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The Etana Quarrel: Misunderstanding of a Marketing Investment

The brouhaha that has emerged on social media in response to the  US$5,000 grant to popular artiste Etana is another reminder that Jamaicans are really well down the wicket of misunderstanding. In cricket terms that may indicate that we are about to be stumped.

In this our annual Reggae Month celebrations, we really need to be able to disaggregate, understand, and analyze information in a more objective manner.

The matter of artistes receiving a grant for a minuscule portion of their touring expenses needs to be understood as a marketing investment that “rides” on the potential of an already established route that provides another way of promoting Jamaica.  Tourism is, and will continue to be a major industry in Jamaica today, and will continue into the future if correctly managed.

The tourism industry continues to grow despite the negative images of our out-of-control crime situation, and hundreds of thousands of potential visitors continue to evaluate their choice for Jamaica as a preferred destination. The logical conclusion is that there must be positives about our country that outweigh the terrible way that we choose to treat one another by murdering men, women, and children, in an uncontrolled mass mania.

Although not supported by the modern instant media, names like Harry Belafonte, Keith Stewart, Count Prince Miller, Millie Small, Prince Buster, Desmond Decker, Don Drummond and the Skatalites, Byron Lee and the Dragonaires, and so many others continue to add to the mystique of the music that attracts so many fans and visitors. To even mention Bob Marley, Peter Tosh, Bunny Wailer, Sean Paul, Shaggy, Jimmy Cliff, and Damian Marley adds lustre to the emerging musical icons of reggae and today — dancehall.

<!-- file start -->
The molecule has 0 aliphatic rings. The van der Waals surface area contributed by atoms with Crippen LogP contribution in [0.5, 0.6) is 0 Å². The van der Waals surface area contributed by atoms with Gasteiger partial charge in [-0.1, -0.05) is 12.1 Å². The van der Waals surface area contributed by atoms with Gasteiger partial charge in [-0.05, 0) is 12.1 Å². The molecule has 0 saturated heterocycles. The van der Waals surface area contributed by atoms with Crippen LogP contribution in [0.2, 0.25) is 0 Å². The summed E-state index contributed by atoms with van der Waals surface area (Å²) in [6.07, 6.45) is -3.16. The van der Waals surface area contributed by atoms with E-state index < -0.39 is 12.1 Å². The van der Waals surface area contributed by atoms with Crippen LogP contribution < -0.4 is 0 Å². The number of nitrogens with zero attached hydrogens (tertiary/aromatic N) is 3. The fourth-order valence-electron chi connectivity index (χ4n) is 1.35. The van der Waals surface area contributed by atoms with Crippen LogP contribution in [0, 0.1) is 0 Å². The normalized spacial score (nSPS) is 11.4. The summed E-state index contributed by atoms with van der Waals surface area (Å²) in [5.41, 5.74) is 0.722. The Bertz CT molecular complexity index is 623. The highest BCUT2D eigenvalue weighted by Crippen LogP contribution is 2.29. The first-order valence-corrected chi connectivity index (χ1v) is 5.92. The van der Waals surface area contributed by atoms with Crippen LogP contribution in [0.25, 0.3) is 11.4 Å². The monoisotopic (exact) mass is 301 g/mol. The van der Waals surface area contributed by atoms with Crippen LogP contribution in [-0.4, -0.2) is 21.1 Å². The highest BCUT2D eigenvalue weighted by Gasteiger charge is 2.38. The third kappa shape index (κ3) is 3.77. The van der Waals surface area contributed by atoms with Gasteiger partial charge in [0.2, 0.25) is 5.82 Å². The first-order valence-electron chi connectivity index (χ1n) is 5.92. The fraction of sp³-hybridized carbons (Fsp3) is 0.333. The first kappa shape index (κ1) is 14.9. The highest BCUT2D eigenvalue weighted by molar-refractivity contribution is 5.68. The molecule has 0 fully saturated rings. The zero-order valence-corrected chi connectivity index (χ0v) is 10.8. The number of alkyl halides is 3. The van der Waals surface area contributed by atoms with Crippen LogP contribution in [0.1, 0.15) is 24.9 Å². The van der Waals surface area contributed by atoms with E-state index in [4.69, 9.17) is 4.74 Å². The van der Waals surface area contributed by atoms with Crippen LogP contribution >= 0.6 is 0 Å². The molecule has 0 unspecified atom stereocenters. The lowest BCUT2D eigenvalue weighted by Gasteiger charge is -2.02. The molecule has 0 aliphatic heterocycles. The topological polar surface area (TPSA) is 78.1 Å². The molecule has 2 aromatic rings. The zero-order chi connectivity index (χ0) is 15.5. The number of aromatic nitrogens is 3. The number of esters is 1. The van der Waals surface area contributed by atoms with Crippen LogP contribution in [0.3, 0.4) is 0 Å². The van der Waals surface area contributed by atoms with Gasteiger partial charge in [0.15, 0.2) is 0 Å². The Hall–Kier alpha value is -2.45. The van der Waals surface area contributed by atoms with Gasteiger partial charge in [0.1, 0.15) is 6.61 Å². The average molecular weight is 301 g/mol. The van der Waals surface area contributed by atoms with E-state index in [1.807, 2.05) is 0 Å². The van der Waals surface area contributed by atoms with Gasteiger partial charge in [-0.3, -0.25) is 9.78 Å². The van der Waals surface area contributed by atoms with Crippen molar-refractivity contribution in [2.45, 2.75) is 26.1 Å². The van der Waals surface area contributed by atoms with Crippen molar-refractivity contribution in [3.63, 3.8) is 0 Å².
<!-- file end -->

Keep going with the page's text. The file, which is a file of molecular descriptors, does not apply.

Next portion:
Marketing is an art and science used to promote the consumption of goods and services for a continent, a country, an island, a company, or an individual. It is a part of a business process that should be designed so as to inform consumers’ choices. It is not a great process for an inadequately informed owner of a cellphone to make up news without information. We are not talking about “fake news”.

The advertisement of a track meet, football game, concert, dancehall, product or service, should not be equated to the fact that we are an impoverished nation in many areas. The allocation of funds contributed to promote the Shaggy and Friends concert, or the Sagicor Run, cannot be measured simply against the need for jobs. The outcomes provide much-needed support in healthcare that far surpass many other handout activities.

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